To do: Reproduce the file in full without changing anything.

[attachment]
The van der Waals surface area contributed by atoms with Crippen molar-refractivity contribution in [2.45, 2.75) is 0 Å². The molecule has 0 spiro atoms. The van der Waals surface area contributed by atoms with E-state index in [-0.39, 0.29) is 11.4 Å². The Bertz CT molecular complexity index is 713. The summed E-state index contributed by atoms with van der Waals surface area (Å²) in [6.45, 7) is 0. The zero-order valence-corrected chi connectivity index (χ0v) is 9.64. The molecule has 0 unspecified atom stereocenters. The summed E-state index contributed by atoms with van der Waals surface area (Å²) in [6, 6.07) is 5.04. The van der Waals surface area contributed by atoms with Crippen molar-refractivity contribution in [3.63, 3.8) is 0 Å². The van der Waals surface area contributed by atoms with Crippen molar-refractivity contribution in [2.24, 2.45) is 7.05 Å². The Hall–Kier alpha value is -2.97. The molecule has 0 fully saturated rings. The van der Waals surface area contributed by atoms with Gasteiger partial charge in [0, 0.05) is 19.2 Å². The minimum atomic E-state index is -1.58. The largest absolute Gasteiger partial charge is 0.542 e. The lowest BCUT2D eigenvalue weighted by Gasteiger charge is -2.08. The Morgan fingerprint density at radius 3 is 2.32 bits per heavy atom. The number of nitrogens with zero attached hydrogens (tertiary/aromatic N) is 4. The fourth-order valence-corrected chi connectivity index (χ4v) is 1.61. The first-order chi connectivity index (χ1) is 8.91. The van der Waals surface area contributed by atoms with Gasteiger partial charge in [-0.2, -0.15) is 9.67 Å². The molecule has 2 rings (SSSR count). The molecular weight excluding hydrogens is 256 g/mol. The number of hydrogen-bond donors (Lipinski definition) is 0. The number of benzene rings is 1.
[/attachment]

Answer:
The van der Waals surface area contributed by atoms with Crippen molar-refractivity contribution in [2.45, 2.75) is 0 Å². The molecule has 0 spiro atoms. The van der Waals surface area contributed by atoms with E-state index in [-0.39, 0.29) is 11.4 Å². The Bertz CT molecular complexity index is 713. The summed E-state index contributed by atoms with van der Waals surface area (Å²) in [6.45, 7) is 0. The zero-order valence-corrected chi connectivity index (χ0v) is 9.64. The molecule has 0 unspecified atom stereocenters. The summed E-state index contributed by atoms with van der Waals surface area (Å²) in [6, 6.07) is 5.04. The van der Waals surface area contributed by atoms with Crippen molar-refractivity contribution in [3.63, 3.8) is 0 Å². The van der Waals surface area contributed by atoms with Crippen molar-refractivity contribution in [2.24, 2.45) is 7.05 Å². The Hall–Kier alpha value is -2.97. The molecule has 0 fully saturated rings. The van der Waals surface area contributed by atoms with Gasteiger partial charge in [0, 0.05) is 19.2 Å². The minimum atomic E-state index is -1.58. The largest absolute Gasteiger partial charge is 0.542 e. The lowest BCUT2D eigenvalue weighted by Gasteiger charge is -2.08. The Morgan fingerprint density at radius 3 is 2.32 bits per heavy atom. The number of nitrogens with zero attached hydrogens (tertiary/aromatic N) is 4. The fourth-order valence-corrected chi connectivity index (χ4v) is 1.61. The first-order chi connectivity index (χ1) is 8.91. The van der Waals surface area contributed by atoms with Gasteiger partial charge in [-0.2, -0.15) is 9.67 Å². The molecule has 2 rings (SSSR count). The molecular weight excluding hydrogens is 256 g/mol. The number of hydrogen-bond donors (Lipinski definition) is 0. The number of benzene rings is 1.